Sago Boulevard

Tuesday, July 12, 2005

Forests and Trees

Abu Gingy writes that "Orthodox Judaism only sustains itself by missing the forest for the trees". What he means, of course, is that Orthodox Judaism is so preoccupied with minutiae that it misses "the big picture". "One can easily spend his entire life marveling over the great edifice of Jewish law", says Gingy, "without ever having asked the tough questions on life."

I discussed some of these issues in a previous post. As I mentioned in my comment to Gingy's blog:
The Books of Job and Kohelet, as well as the countless midrashim on them, are filled with basic questions about the relationship between Man and God. A good part of Deuteronomy is devoted to providing a metaphysical context for the other four books.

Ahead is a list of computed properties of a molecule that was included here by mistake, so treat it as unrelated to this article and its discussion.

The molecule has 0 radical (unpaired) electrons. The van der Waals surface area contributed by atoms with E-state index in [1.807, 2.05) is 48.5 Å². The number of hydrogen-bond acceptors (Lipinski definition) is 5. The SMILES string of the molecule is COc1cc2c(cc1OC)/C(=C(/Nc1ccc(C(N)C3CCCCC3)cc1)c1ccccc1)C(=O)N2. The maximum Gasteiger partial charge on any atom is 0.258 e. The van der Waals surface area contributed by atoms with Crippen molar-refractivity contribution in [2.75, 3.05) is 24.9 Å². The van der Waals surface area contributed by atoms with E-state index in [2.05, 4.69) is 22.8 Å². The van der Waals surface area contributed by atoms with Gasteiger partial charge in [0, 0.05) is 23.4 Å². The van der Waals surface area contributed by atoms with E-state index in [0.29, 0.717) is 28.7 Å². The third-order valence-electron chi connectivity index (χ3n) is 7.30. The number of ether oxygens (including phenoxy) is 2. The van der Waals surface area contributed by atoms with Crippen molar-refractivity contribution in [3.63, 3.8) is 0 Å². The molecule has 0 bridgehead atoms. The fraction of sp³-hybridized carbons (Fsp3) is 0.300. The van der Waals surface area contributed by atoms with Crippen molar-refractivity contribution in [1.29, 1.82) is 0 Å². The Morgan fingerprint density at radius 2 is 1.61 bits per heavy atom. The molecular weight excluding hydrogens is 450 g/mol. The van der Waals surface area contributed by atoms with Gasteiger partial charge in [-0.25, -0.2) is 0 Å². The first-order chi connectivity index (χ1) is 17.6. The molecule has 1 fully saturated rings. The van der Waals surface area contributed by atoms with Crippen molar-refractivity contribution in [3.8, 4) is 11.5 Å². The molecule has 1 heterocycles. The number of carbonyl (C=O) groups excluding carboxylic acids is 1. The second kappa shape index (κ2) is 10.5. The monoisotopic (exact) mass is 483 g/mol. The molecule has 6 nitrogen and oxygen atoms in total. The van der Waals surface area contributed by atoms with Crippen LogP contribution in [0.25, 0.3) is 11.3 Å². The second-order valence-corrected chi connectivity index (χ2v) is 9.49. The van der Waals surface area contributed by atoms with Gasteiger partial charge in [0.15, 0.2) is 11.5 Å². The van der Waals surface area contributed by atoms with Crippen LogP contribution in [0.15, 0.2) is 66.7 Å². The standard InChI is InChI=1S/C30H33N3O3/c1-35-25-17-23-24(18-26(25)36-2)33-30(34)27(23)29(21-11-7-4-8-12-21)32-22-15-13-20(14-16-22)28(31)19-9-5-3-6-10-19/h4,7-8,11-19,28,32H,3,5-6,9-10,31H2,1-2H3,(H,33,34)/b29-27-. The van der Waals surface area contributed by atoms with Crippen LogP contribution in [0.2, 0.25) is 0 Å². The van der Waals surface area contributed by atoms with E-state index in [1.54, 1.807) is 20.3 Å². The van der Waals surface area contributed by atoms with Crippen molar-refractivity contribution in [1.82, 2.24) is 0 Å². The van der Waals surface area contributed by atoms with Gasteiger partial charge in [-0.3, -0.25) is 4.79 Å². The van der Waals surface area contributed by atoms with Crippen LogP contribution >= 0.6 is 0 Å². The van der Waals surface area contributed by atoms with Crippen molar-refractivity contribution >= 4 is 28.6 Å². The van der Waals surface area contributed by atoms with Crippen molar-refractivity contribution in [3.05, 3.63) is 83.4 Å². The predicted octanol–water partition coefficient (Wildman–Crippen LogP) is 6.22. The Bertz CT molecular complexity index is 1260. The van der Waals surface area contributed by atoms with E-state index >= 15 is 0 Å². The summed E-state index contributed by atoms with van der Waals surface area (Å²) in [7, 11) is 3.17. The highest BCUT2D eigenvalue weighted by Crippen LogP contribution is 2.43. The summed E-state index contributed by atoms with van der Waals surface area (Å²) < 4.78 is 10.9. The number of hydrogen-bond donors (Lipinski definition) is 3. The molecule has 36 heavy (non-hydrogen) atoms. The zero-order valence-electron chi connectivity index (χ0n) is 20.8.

I could go on and give example after example of biblical, rabbinic, medieval, and liturgical texts that either explicitly or implicitly struggle with fundamental issues of faith. Enough books have been written on the subject to cover almost anything I may write here. For now, I'll leave it at this: Those who are predisposed against Orthodox Judaism (or traditional religion, in general) are likely not to be satisfied with whatever they find in its sacred texts. If you want to see what's really there, on the other hand, go and look for it. "From there you will seek the Lord, your God, and you shall find Him, if you search after Him with all your heart and all your soul" (Deut. 4:29).